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Dec 10 / Chuck Smith, Jr.

December 8, 2013 – Isaiah 11:1-10

Second Sunday In Advent: Christmas Lights

Then a shoot will spring from the stem of Jesse,
And a branch from his roots will bear fruit.
The Spirit of the LORD will rest on Him,
The spirit of wisdom and understanding,
The spirit of counsel and strength,
The spirit of knowledge and the fear of the LORD.
And He will delight in the fear of the LORD,
And He will not judge by what His eyes see,
Nor make a decision by what His ears hear;
But with righteousness He will judge the poor,
And decide with fairness for the afflicted of the earth;
And He will strike the earth with the rod of His mouth,
And with the breath of His lips He will slay the wicked.
Also righteousness will be the belt about His loins,
And faithfulness the belt about His waist
And the wolf will dwell with the lamb,
And the leopard will lie down with the young goat,
And the calf and the young lion and the fatling together;
And a little boy will lead them.
Also the cow and the bear will graze,
Their young will lie down together,
And the lion will eat straw like the ox.
The nursing child will play by the hole of the cobra,
And the weaned child will put his hand on the viper’s den.
They will not hurt or destroy in all My holy mountain,
For the earth will be full of the knowledge of the LORD
As the waters cover the sea.
Then in that day
The nations will resort to the root of Jesse,
Who will stand as a signal for the peoples;
And His resting place will be glorious.
Isaiah 11:1-10

INTRO: The scriptures designated for Advent reading are surprising

I expect passages typically associated with Christmas scenes
– angels and shepherds, wise men and the star, Mary and the baby
• instead we are taken to the political concerns of ancient Israel
• we come to this message from one of God’s prophets that was delivered to a distressed people
○ their nation on the verge of collapse
– what makes this passage a Christmas reading?

We want to look at the way the New Testament used Isaiah–especially in the writings of Luke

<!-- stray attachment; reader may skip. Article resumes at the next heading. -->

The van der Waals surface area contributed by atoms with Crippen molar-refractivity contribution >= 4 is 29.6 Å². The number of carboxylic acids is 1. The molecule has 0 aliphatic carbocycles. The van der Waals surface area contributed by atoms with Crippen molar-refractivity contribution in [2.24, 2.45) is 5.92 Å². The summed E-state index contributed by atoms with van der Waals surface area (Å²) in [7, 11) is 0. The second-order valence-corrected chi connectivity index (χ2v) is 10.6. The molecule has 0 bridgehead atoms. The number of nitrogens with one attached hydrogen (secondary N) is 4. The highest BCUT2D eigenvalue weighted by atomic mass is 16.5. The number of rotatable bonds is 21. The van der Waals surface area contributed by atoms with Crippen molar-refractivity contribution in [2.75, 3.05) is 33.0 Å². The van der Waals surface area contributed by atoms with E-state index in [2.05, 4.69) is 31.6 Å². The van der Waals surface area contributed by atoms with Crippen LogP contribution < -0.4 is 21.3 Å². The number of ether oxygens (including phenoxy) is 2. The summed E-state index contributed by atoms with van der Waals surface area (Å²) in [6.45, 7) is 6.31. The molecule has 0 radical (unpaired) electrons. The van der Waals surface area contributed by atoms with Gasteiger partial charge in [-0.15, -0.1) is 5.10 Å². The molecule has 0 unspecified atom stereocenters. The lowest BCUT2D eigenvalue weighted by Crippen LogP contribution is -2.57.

– the Gospel of Luke: Jesus ,in his home town, went to the synagogue on the Sabbath
• the scroll of Isaiah was handed to him to read and to perhaps comment on the reading
• Jesus unrolled the scroll to Isaiah 61 — at this point, Luke heightens the drama of the moment

The Spirit of the LORD is upon Me,
Because He anointed Me to preach the gospel to the poor.
He has sent Me to proclaim release to the captives,
And recovery of sight to the blind,
To set free those who are oppressed,
To proclaim the favorable year of the LORD.
And He closed the book, gave it back to the attendant and sat down; and the eyes of all in the synagogue were fixed on Him. And He began to say, “Today this Scripture has been fulfilled in your hearing.”
(Lk. 4:18-21)

○ the fulfillment of the Scripture was being fulfilled there and then
○ Isaiah’s words were coming to life in the person of Jesus
– the Book of Acts: when Christianity first began to spread
• Philip’s encounter with the Ethiopian official (Acts 8:26-38)
• here is another scene told with dramatic intensity
○ again, the passage the official read was from the prophecy of Isaiah (53:7-8)

Philip ran up and heard him reading Isaiah the prophet, and said, “Do you understand what you are reading?” And he said, “Well, how could I, unless someone guides me?” . . . Then Philp opened his mouth, and beginning from this Scripture he preached Jesus to him. (Acts 8:32-35)